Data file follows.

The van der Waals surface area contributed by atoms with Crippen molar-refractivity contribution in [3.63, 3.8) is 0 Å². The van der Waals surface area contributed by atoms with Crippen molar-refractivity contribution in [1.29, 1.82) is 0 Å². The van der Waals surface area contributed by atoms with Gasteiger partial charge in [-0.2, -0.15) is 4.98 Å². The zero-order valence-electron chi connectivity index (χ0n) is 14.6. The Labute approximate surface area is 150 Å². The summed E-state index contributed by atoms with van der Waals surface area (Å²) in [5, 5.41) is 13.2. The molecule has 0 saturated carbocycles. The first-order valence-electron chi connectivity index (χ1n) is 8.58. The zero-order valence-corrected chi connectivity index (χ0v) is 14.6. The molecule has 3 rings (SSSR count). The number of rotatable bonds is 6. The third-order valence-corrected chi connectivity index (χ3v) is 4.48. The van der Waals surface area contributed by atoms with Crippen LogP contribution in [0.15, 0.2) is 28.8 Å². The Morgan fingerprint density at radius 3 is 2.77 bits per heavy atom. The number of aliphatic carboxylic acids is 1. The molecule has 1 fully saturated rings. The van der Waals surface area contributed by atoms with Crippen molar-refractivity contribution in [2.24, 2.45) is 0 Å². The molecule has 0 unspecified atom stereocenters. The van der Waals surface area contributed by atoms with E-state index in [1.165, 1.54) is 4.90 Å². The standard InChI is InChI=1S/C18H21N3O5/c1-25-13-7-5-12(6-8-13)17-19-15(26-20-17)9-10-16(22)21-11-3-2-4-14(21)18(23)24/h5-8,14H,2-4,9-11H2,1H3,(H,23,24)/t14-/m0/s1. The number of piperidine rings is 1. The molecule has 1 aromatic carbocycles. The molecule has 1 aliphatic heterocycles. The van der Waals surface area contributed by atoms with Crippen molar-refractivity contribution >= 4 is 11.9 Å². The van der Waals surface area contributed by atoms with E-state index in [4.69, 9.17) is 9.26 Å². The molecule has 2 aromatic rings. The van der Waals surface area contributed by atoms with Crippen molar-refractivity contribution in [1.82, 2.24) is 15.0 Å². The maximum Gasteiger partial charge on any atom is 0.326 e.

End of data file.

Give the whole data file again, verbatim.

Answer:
The van der Waals surface area contributed by atoms with Crippen molar-refractivity contribution in [3.63, 3.8) is 0 Å². The van der Waals surface area contributed by atoms with Crippen molar-refractivity contribution in [1.29, 1.82) is 0 Å². The van der Waals surface area contributed by atoms with Gasteiger partial charge in [-0.2, -0.15) is 4.98 Å². The zero-order valence-electron chi connectivity index (χ0n) is 14.6. The Labute approximate surface area is 150 Å². The summed E-state index contributed by atoms with van der Waals surface area (Å²) in [5, 5.41) is 13.2. The molecule has 0 saturated carbocycles. The first-order valence-electron chi connectivity index (χ1n) is 8.58. The zero-order valence-corrected chi connectivity index (χ0v) is 14.6. The molecule has 3 rings (SSSR count). The number of rotatable bonds is 6. The third-order valence-corrected chi connectivity index (χ3v) is 4.48. The van der Waals surface area contributed by atoms with Crippen LogP contribution in [0.15, 0.2) is 28.8 Å². The Morgan fingerprint density at radius 3 is 2.77 bits per heavy atom. The number of aliphatic carboxylic acids is 1. The molecule has 1 fully saturated rings. The van der Waals surface area contributed by atoms with Crippen molar-refractivity contribution in [2.24, 2.45) is 0 Å². The molecule has 0 unspecified atom stereocenters. The van der Waals surface area contributed by atoms with E-state index in [1.165, 1.54) is 4.90 Å². The standard InChI is InChI=1S/C18H21N3O5/c1-25-13-7-5-12(6-8-13)17-19-15(26-20-17)9-10-16(22)21-11-3-2-4-14(21)18(23)24/h5-8,14H,2-4,9-11H2,1H3,(H,23,24)/t14-/m0/s1. The number of piperidine rings is 1. The molecule has 1 aromatic carbocycles. The molecule has 1 aliphatic heterocycles. The van der Waals surface area contributed by atoms with Crippen molar-refractivity contribution >= 4 is 11.9 Å². The van der Waals surface area contributed by atoms with E-state index in [4.69, 9.17) is 9.26 Å². The molecule has 2 aromatic rings. The van der Waals surface area contributed by atoms with Crippen molar-refractivity contribution in [1.82, 2.24) is 15.0 Å². The maximum Gasteiger partial charge on any atom is 0.326 e.